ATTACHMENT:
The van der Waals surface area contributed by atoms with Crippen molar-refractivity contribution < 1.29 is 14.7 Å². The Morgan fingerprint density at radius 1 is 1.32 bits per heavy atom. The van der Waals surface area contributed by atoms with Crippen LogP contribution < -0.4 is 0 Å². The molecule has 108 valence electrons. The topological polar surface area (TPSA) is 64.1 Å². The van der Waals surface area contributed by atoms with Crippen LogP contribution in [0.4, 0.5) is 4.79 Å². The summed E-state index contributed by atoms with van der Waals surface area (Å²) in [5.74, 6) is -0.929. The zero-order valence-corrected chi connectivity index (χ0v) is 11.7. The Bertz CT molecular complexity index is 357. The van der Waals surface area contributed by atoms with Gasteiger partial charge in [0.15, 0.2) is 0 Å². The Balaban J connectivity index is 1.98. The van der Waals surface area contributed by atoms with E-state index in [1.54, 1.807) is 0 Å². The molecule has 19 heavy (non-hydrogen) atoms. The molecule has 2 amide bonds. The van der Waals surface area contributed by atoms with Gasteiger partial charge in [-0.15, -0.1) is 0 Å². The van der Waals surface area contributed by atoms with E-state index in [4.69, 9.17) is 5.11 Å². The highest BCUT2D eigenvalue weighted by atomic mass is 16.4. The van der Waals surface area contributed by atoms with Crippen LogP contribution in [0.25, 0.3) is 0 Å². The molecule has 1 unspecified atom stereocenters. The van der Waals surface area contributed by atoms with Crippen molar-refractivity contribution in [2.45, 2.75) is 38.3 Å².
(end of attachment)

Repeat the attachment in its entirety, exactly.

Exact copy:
The van der Waals surface area contributed by atoms with Crippen molar-refractivity contribution < 1.29 is 14.7 Å². The Morgan fingerprint density at radius 1 is 1.32 bits per heavy atom. The van der Waals surface area contributed by atoms with Crippen LogP contribution < -0.4 is 0 Å². The molecule has 108 valence electrons. The topological polar surface area (TPSA) is 64.1 Å². The van der Waals surface area contributed by atoms with Crippen LogP contribution in [0.4, 0.5) is 4.79 Å². The summed E-state index contributed by atoms with van der Waals surface area (Å²) in [5.74, 6) is -0.929. The zero-order valence-corrected chi connectivity index (χ0v) is 11.7. The Bertz CT molecular complexity index is 357. The van der Waals surface area contributed by atoms with Gasteiger partial charge in [0.15, 0.2) is 0 Å². The Balaban J connectivity index is 1.98. The van der Waals surface area contributed by atoms with E-state index in [1.54, 1.807) is 0 Å². The molecule has 19 heavy (non-hydrogen) atoms. The molecule has 2 amide bonds. The van der Waals surface area contributed by atoms with Gasteiger partial charge in [-0.15, -0.1) is 0 Å². The van der Waals surface area contributed by atoms with E-state index in [4.69, 9.17) is 5.11 Å². The highest BCUT2D eigenvalue weighted by atomic mass is 16.4. The van der Waals surface area contributed by atoms with Crippen LogP contribution in [0.25, 0.3) is 0 Å². The molecule has 1 unspecified atom stereocenters. The van der Waals surface area contributed by atoms with Crippen molar-refractivity contribution in [2.45, 2.75) is 38.3 Å².